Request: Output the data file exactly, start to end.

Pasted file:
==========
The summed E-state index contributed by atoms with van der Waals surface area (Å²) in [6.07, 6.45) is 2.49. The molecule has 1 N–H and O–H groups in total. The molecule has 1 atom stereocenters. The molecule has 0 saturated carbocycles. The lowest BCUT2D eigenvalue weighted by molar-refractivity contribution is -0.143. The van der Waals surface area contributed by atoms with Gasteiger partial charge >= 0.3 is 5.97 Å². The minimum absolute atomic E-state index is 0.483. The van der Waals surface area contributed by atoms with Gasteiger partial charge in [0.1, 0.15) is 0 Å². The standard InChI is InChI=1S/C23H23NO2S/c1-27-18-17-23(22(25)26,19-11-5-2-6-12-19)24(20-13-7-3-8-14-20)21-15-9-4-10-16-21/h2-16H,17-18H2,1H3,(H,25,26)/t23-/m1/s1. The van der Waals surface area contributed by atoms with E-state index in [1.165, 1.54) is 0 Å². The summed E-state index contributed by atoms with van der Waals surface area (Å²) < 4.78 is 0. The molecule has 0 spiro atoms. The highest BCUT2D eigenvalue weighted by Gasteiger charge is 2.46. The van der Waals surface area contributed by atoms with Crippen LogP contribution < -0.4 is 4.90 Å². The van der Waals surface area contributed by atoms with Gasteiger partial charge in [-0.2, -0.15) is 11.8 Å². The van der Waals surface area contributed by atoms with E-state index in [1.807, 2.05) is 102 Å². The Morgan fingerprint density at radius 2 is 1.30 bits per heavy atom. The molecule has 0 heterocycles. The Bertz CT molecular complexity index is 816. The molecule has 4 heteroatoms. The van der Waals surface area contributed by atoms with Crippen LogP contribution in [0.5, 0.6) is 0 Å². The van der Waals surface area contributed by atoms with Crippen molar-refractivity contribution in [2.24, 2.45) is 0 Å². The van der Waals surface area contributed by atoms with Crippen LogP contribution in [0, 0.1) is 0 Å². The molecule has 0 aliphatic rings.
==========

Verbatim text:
The summed E-state index contributed by atoms with van der Waals surface area (Å²) in [6.07, 6.45) is 2.49. The molecule has 1 N–H and O–H groups in total. The molecule has 1 atom stereocenters. The molecule has 0 saturated carbocycles. The lowest BCUT2D eigenvalue weighted by molar-refractivity contribution is -0.143. The van der Waals surface area contributed by atoms with Gasteiger partial charge >= 0.3 is 5.97 Å². The minimum absolute atomic E-state index is 0.483. The van der Waals surface area contributed by atoms with Gasteiger partial charge in [0.1, 0.15) is 0 Å². The standard InChI is InChI=1S/C23H23NO2S/c1-27-18-17-23(22(25)26,19-11-5-2-6-12-19)24(20-13-7-3-8-14-20)21-15-9-4-10-16-21/h2-16H,17-18H2,1H3,(H,25,26)/t23-/m1/s1. The van der Waals surface area contributed by atoms with E-state index in [1.165, 1.54) is 0 Å². The summed E-state index contributed by atoms with van der Waals surface area (Å²) < 4.78 is 0. The molecule has 0 spiro atoms. The highest BCUT2D eigenvalue weighted by Gasteiger charge is 2.46. The van der Waals surface area contributed by atoms with Crippen LogP contribution < -0.4 is 4.90 Å². The van der Waals surface area contributed by atoms with Gasteiger partial charge in [-0.2, -0.15) is 11.8 Å². The van der Waals surface area contributed by atoms with E-state index in [1.807, 2.05) is 102 Å². The Morgan fingerprint density at radius 2 is 1.30 bits per heavy atom. The molecule has 0 heterocycles. The Bertz CT molecular complexity index is 816. The molecule has 4 heteroatoms. The van der Waals surface area contributed by atoms with Crippen LogP contribution in [0.5, 0.6) is 0 Å². The van der Waals surface area contributed by atoms with Crippen molar-refractivity contribution in [2.24, 2.45) is 0 Å². The van der Waals surface area contributed by atoms with Crippen LogP contribution in [0, 0.1) is 0 Å². The molecule has 0 aliphatic rings.